While some of these diasporas will die due to adopting the dominant religion or areligiousness, totalitarianism or other hostile environments, chances are high that at least some of them adapt and survive (due to properties 1, 2, 4, and 5). Some of these diasporas may manage to grow in population and sprout diasproas themselves (see, e.g., the History of Russian Jews).

Thus, even if the religion is largely eliminated in its homeland due to some reason, it is very likely that it can still accumulate a million adherents in diasporas. While it may decline in relative population, it is very unlikely to fall below your threshold of one million given the general increase of the world’s population¹.

A very good example of how (not that) this can work is Zoroastrianism, which was ironically considered a counter-example in another answer, but it never had a billion adherents (and some sources even consider it to still have a million adherents today).

To address some scenarios suggested in the other answers:

  • Celibacy – strongly violates point 1, the religion could never even remotely reach a billion followers.

  • Rituals that nurture epidemics – some diasporas will resist and the religion can adapt those rituals (point 4).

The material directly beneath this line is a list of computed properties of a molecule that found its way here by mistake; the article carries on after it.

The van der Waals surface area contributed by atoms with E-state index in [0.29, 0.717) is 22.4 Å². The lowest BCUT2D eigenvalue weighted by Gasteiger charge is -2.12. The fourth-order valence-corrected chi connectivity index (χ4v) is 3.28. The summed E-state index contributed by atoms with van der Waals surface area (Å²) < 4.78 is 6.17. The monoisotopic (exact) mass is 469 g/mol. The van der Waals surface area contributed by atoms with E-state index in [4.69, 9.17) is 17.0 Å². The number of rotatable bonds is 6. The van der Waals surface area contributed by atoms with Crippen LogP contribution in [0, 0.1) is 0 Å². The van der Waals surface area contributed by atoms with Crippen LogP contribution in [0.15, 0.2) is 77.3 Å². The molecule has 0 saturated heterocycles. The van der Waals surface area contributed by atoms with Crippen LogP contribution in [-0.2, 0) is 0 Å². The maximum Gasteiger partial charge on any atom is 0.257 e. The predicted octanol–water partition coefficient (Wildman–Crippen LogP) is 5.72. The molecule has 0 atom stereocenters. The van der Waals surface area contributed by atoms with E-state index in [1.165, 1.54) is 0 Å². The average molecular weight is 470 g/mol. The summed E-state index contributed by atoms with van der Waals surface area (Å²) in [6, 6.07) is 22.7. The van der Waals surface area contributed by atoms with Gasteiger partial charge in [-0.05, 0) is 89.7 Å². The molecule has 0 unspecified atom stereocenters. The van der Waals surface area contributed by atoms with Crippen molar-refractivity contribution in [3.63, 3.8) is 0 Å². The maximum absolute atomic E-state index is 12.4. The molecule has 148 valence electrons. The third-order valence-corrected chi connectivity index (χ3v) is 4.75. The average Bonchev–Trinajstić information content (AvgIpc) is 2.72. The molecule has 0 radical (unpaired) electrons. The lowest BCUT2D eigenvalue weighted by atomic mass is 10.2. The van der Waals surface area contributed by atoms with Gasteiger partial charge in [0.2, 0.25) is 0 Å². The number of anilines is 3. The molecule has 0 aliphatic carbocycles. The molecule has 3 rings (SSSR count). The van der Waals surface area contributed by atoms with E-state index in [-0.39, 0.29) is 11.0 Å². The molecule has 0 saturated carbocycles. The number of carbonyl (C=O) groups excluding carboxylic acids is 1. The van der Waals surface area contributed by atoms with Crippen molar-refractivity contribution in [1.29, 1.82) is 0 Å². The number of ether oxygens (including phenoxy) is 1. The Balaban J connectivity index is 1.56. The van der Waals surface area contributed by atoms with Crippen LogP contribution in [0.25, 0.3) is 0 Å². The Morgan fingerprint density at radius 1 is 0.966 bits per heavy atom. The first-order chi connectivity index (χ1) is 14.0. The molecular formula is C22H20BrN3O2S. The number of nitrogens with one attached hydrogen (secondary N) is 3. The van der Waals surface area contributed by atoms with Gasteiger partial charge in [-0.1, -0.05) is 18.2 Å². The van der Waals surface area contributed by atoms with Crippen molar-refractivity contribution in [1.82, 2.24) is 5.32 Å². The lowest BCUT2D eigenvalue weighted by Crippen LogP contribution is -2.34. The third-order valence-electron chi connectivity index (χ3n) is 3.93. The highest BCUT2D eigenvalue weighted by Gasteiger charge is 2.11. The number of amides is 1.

• Explicit disproof – many religious people are comfortable with believing contradictions and then there is point 4. To give a practical example: Jehovas Witnesses survived many doomsdays.

  • Mass suicide – Won’t work due to points 1 and 4.

¹ which I consider to be part of the premise that the world is “otherwise identical to our Earth”.

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    $\begingroup$ This carefully considered answer deserves far more upvotes than it has $\endgroup$ – Serban Tanasa Feb 5 '16 at 17:16

It can absolutely die out if you give it enough time.

The most common reason a religion dies, and the only reason that consistently works is supplantation.

Take a look at some of the world's pagan religions. If we look at Greek, German, Norse and Egyptian polytheism all were replaced by monotheistic religions, namely Christianity, and later (in the case of Egypt) Islam.

These religions were supplanted through various methods. The growth of scientific thought and experimentation undercut the validity of polytheistic pantheons. Why worship Zeus or Thor to spare you from the storms when you know that storms are predictable and explained by natural phenomenon.

The growth of monotheistic religions was also supported by government. It is much easier to control a single hierarchical church and the people that follow it than it is to manage people of varying belief systems that may come to physical confrontation. Political leaders made certain religions the 'state' religion to promote it and often times to punish those that did not follow.